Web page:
Longman Dictionary of Contemporary English homepage

Date: 1300-1400
Language: French
Origin: imaginer, from Latin imaginari, from imago; IMAGE

imagine

verb
     
i‧ma‧gine S2 W2 [transitive]
1 to form a picture or idea in your mind about what something could be like
imagine (that)
Imagine that you have just won a million pounds.
Imagine life without hot water.
imagine what/how/why etc
Can you imagine what it's like when it's really hot out here in Delhi?
imagine somebody doing something
She could imagine dark-robed figures moving silently along the stone corridors.
(just) imagine doing something
Imagine doing a horrible job like that!
Just imagine going all that way for nothing!
imagine somebody/something as something
He didn't quite dare to imagine himself as a real artist.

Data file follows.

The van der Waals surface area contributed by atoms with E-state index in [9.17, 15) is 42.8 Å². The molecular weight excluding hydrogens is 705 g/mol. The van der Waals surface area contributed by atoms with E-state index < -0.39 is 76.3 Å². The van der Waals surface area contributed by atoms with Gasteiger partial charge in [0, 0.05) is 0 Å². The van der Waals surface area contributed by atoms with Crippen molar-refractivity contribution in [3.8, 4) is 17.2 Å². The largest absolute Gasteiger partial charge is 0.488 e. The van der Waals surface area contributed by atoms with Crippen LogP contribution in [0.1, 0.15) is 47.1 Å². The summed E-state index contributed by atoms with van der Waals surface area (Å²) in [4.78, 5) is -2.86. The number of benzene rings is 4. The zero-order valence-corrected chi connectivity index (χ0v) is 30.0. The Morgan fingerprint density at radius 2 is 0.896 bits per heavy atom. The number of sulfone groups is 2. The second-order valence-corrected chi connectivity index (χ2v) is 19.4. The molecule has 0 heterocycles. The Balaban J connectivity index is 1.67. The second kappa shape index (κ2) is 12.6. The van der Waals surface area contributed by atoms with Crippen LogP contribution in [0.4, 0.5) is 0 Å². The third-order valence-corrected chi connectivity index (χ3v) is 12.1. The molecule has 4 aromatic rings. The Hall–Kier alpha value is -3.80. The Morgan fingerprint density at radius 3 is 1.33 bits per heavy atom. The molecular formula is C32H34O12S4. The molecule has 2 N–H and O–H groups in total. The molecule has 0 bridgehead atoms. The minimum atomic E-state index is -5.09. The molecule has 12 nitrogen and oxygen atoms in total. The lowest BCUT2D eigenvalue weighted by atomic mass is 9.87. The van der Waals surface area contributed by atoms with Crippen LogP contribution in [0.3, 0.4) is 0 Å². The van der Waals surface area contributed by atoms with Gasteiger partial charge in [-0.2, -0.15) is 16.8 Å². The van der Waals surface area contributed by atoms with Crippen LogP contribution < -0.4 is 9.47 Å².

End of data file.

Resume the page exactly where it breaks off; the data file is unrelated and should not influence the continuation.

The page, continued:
imagine somebody in/with/without etc something
Somehow I can't imagine him without a beard.
it is difficult/easy/possible/impossible etc to imagine something
After such a dry summer, it's difficult to imagine what rain looks like.
2 to have a false or wrong idea about something:
Perhaps she'd never really been there at all - perhaps she'd just imagined it.
imagined dangers
imagine (that)
She had imagined that the doctor would be male.
I was surprised when I saw the farm. I had imagined it would be much bigger.
3 [not in progressive] to think that something is true or may happen, but without being sure or having proof:
'A very complicated subject, I imagine,' said Edwin.
imagine (that)
You are obviously tired and I imagine that nothing would make you admit it.
4

you can/can't imagine something

British English spoken used to emphasize how good, bad etc something is
You can/can't imagine how/what/why etc
You can imagine how angry I was!
You can't imagine what a terrible week we had.

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